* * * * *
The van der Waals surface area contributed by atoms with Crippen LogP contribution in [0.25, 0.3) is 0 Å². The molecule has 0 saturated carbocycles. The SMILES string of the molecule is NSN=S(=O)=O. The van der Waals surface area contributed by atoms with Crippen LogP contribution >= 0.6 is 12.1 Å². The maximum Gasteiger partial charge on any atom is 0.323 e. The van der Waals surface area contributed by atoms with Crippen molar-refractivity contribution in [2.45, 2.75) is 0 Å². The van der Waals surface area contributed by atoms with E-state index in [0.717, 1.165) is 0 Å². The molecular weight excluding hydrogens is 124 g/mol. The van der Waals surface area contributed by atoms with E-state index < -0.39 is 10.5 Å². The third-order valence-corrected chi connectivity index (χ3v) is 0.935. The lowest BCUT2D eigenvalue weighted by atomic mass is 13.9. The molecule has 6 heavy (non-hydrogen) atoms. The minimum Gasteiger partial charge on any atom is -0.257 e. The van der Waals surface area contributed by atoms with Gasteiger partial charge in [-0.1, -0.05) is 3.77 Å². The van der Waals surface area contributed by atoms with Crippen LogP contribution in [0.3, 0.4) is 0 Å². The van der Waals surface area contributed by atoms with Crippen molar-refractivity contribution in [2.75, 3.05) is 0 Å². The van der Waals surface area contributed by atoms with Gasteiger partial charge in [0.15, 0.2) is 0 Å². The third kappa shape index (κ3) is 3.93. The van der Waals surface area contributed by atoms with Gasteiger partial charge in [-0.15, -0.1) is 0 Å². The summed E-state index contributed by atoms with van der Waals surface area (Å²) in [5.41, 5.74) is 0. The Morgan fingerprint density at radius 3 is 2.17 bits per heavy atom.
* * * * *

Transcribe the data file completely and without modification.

The van der Waals surface area contributed by atoms with Crippen LogP contribution in [0.25, 0.3) is 0 Å². The molecule has 0 saturated carbocycles. The SMILES string of the molecule is NSN=S(=O)=O. The van der Waals surface area contributed by atoms with Crippen LogP contribution >= 0.6 is 12.1 Å². The maximum Gasteiger partial charge on any atom is 0.323 e. The van der Waals surface area contributed by atoms with Crippen molar-refractivity contribution in [2.45, 2.75) is 0 Å². The van der Waals surface area contributed by atoms with E-state index in [0.717, 1.165) is 0 Å². The molecular weight excluding hydrogens is 124 g/mol. The van der Waals surface area contributed by atoms with E-state index < -0.39 is 10.5 Å². The third-order valence-corrected chi connectivity index (χ3v) is 0.935. The lowest BCUT2D eigenvalue weighted by atomic mass is 13.9. The molecule has 6 heavy (non-hydrogen) atoms. The minimum Gasteiger partial charge on any atom is -0.257 e. The van der Waals surface area contributed by atoms with Gasteiger partial charge in [-0.1, -0.05) is 3.77 Å². The van der Waals surface area contributed by atoms with Crippen LogP contribution in [0.3, 0.4) is 0 Å². The van der Waals surface area contributed by atoms with Crippen molar-refractivity contribution in [2.75, 3.05) is 0 Å². The van der Waals surface area contributed by atoms with Gasteiger partial charge in [0.15, 0.2) is 0 Å². The third kappa shape index (κ3) is 3.93. The van der Waals surface area contributed by atoms with Gasteiger partial charge in [-0.15, -0.1) is 0 Å². The summed E-state index contributed by atoms with van der Waals surface area (Å²) in [5.41, 5.74) is 0. The Morgan fingerprint density at radius 3 is 2.17 bits per heavy atom.